Lord Shimura (志村 Shimura) is the tritagonist  of Ghost of Tsushima. He is the jito (地頭; lord) of Tsushima (appointed by the shogunate) and Jin Sakai's maternal uncle. After Jin's father died, Shimura continued Jin's training in the way of the samurai. He is voiced by Eric Steinberg (English) / Akio Otsuka (Japanese).
Lord Shimura, his first name undisclosed to the player, was one previous clan lord's sons. His father and brothers were killed by Tokiasa Yarikawa during the Yarikawa Rebellion, leaving him as the sole and immediate successor of his father.
Sometime in the past, Shimura's sister married Kazumasa Sakai of the Sakai Clan. Years later, Kazumasa is killed in a battle and Shimura attended the ceremonial funeral for Kazumasa and approached a mourning Jin. Feeling for Jin's loss of both his parents, Shimura took Jin under his wing and adopted him into his Clan. Shimura trained Jin how to fight and taught him their Code of Honor as he grew up.
During the Mongol landing, Lord Shimura led the samurai forces against the Mongols on Komoda Beach. The defense ended in disaster as the Mongols killed the majority of his forces and invaded the island in a manner of hours. He was captured by the Mongols under Khotun Khan and held captive on Castle Kaneda. In Kaneda, he was pressured by Khotun to surrender the island and join forces with him to conquer the Japanese mainland, but Shimura refused to surrender. As time went on, Khotun would taunt Shimura with news that Jin has been killing without honor, with Shimura refusing to believe Khotun's words.
Shimura was eventually rescued by his nephew Jin Sakai and other allies, who then recaptured Castle Kaneda from Mongol hands. After they retake the Castle from the remaining Mongols, Shimura has Jin contact a smuggler to deliver a message requesting reinforcements to the mainland as the island is surrounded by Mongol ships. After the smuggler successfully escapes the Mongol ships, Shimura revealed to Jin that he also put in a request to officially adopt Jin as his own son, making him heir to Clan Shimura.
Soon after, before the battle to retake Castle Shimura, Shimura broke the news to Jin that the shogun sent reinforcements to the island as well as their approval of Jin's adoption. During the battle, Shimura is shocked by Jin's dishonorable tactics, such as beheading a Mongol leader to terrify his troopers. When the Mongols are pushed back into the castle's inner keep, Shimura orders a frontal charge, which results in massive casualties for the samurai. Though Shimura intends to order another frontal charge at dawn, Jin knows the tactic will result in more unnecessary losses for the samurai, and proposes that he poison the Mongols instead, a tactic that Shimura deems as an act of terror. Jin and Shimura both refuse to budge, leading Shimura to hit Jin in the heat of the moment. Regretting hitting his nephew, Shimura tried to apologize but Jin, realizing his uncle is too stubborn to listen, leaves.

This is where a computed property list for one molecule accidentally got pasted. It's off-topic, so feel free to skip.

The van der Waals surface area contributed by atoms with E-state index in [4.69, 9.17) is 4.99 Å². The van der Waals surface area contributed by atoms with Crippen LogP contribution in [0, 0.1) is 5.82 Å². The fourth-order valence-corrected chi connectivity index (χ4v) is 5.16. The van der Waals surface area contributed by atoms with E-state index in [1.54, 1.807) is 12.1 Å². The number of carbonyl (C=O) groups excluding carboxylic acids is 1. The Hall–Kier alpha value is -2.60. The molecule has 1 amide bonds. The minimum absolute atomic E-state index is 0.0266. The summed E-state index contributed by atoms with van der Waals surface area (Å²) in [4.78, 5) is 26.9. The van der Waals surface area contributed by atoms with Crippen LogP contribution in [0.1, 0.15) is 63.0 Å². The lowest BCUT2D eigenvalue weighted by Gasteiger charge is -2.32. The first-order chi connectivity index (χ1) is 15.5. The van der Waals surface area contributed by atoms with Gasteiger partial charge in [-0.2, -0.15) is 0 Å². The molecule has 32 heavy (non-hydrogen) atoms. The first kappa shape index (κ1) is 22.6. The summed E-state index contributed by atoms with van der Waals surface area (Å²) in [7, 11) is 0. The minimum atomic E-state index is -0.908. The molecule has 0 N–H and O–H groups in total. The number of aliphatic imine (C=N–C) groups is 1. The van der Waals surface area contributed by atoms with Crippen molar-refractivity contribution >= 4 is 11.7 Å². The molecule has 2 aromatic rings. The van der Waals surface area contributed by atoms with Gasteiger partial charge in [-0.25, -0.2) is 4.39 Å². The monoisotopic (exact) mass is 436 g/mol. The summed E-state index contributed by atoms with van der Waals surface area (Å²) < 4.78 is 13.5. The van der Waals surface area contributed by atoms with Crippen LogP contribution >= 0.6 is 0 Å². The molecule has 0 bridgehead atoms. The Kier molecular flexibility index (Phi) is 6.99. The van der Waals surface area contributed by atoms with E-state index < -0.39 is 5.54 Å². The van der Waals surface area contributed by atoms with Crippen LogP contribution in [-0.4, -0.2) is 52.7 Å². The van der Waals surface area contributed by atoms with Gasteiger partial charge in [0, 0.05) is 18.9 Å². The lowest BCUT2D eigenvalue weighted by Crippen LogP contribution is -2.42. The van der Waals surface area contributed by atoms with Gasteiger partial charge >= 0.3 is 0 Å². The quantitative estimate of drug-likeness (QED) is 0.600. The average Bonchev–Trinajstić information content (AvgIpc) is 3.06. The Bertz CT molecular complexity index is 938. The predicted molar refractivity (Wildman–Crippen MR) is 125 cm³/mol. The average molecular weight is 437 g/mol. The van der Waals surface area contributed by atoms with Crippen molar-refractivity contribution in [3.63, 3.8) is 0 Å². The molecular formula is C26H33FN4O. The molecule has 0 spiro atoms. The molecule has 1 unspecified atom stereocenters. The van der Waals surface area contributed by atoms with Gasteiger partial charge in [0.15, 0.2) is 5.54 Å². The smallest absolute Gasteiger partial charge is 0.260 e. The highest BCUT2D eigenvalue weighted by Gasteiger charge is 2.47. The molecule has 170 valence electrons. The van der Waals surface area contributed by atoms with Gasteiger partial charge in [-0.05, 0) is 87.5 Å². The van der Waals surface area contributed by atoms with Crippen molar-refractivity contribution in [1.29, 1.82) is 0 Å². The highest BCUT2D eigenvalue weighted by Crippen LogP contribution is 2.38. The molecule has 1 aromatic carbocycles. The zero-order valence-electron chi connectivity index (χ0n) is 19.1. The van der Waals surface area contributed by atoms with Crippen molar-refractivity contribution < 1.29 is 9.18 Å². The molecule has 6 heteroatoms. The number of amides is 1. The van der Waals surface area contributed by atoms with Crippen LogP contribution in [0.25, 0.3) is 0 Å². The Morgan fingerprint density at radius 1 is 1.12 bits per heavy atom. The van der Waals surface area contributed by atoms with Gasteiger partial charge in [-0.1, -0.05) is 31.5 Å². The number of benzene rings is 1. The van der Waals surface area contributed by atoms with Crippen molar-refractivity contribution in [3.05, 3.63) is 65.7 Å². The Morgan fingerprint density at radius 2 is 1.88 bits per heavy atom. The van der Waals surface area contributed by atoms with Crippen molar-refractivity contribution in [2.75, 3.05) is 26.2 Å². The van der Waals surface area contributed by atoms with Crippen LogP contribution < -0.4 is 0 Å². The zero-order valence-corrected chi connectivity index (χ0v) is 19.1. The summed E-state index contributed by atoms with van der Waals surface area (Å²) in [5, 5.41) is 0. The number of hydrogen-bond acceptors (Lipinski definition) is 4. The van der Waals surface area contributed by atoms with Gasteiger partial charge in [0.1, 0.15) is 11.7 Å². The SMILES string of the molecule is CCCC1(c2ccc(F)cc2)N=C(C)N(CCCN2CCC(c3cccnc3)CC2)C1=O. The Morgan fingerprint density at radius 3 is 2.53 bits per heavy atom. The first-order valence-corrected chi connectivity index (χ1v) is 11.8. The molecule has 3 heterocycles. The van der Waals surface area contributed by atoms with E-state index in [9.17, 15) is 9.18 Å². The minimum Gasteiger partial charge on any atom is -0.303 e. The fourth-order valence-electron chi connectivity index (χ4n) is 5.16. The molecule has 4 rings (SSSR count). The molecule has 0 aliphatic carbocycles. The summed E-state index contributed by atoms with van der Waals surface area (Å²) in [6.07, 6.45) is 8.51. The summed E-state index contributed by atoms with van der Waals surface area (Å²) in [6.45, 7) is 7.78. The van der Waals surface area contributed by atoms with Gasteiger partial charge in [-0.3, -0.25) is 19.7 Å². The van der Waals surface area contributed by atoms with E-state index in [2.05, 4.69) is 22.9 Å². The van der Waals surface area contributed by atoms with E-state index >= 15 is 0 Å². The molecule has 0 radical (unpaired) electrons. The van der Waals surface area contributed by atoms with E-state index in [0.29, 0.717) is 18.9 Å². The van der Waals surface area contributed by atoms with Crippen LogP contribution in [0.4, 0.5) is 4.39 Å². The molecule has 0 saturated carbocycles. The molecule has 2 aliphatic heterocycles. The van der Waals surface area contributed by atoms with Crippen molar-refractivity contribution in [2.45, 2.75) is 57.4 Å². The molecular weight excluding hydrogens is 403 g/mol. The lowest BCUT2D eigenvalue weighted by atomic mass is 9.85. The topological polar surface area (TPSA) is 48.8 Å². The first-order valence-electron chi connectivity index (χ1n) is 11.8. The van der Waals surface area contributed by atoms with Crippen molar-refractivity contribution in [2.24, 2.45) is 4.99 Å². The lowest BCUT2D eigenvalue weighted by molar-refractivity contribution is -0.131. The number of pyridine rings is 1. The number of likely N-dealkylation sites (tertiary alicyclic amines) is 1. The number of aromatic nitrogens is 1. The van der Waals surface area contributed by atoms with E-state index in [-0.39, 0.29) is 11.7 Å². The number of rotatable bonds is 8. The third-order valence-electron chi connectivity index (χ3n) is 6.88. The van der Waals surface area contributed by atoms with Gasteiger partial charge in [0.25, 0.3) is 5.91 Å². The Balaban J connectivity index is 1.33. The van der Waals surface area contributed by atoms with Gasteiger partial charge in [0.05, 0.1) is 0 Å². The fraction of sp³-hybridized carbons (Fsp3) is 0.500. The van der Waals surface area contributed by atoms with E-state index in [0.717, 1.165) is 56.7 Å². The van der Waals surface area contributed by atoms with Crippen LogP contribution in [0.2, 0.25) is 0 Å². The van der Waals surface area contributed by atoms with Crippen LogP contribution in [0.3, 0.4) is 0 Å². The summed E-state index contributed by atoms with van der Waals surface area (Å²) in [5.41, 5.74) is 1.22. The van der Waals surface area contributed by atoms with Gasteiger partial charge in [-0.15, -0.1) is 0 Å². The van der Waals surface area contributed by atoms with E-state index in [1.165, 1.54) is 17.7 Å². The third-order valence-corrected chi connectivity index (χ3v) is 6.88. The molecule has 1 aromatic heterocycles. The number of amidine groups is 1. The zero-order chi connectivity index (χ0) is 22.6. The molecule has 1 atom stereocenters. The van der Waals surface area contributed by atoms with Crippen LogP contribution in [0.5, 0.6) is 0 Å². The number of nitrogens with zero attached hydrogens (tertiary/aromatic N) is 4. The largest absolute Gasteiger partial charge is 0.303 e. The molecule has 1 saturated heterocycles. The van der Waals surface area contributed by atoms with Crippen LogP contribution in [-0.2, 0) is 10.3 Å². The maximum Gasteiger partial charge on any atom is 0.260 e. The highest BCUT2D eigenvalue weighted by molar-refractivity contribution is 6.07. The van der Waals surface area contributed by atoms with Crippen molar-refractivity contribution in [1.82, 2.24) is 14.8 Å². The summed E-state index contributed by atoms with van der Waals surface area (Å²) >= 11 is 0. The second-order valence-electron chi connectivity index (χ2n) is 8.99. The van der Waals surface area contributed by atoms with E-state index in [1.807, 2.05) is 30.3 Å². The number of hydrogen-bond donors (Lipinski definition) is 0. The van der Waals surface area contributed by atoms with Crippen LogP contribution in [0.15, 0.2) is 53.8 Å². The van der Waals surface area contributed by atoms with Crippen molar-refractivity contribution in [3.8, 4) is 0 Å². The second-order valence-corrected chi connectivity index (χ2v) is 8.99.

Later that night, Shimura entered the Castle to find the Mongol forces poisoned by Jin, outraged that Jin disobeyed him and used dishonorable tactics against the enemy, but Jin is content that Shimura's ways cannot save their people. Knowing that the Shogun will want someone executed as punishment, Shimura asks Jin to blame Yuna as a scapegoat, even using the form of approval for Jin's adoption, but Jin refuses, accepting his new role as the Ghost, much to Shimura's sadness. Shimura has Jin put in a cell to be shipped to mainland Japan and taken to the Shogun for his crimes, although Jin later escaped to continue fighting the Mongols.
Sometime after, Shimura is seen giving a speech to the new recruits sent by the shogun to retake the island and defeat the Mongols. Jin, having discovered Khotun Khan's whereabouts, snuck back inside Castle Shimura and left behind a letter in Shimura's room, requesting his aid in the upcoming battle.
During the final battle, Shimura and the samurai enter the battlefield and indirectly aid Jin, who eventually defeated the Khan, once and for all. After the battle Shimura sent word to Jin to return home to talk. When Jin turned up, Shimura expressed surprise, confessing his uncertainty that he would show up. Shimura takes Jin for a walk with him, the two discussing their actions in the war, with either sides defending their methods and refusing to apologize for them. The two eventually arrive at Kazumasa's grave, where Shimura reveals to Jin that the shogun have demanded Jin's head for his actions in the war, with Jin realizing that Shimura has been assigned to kill him. The two men separate as Jin composed a death poem for either of their Clans as Shimura waited in tears.
As Jin finished the poem, Shimura and Jin unsheathed their blades and began their final duel, with Jin besting his uncle in single combat. Defeated and wounded, Shimura asks Jin to honor him with a warrior's death, leaving Jin with two options: honor his uncle's wish for death, or spare him.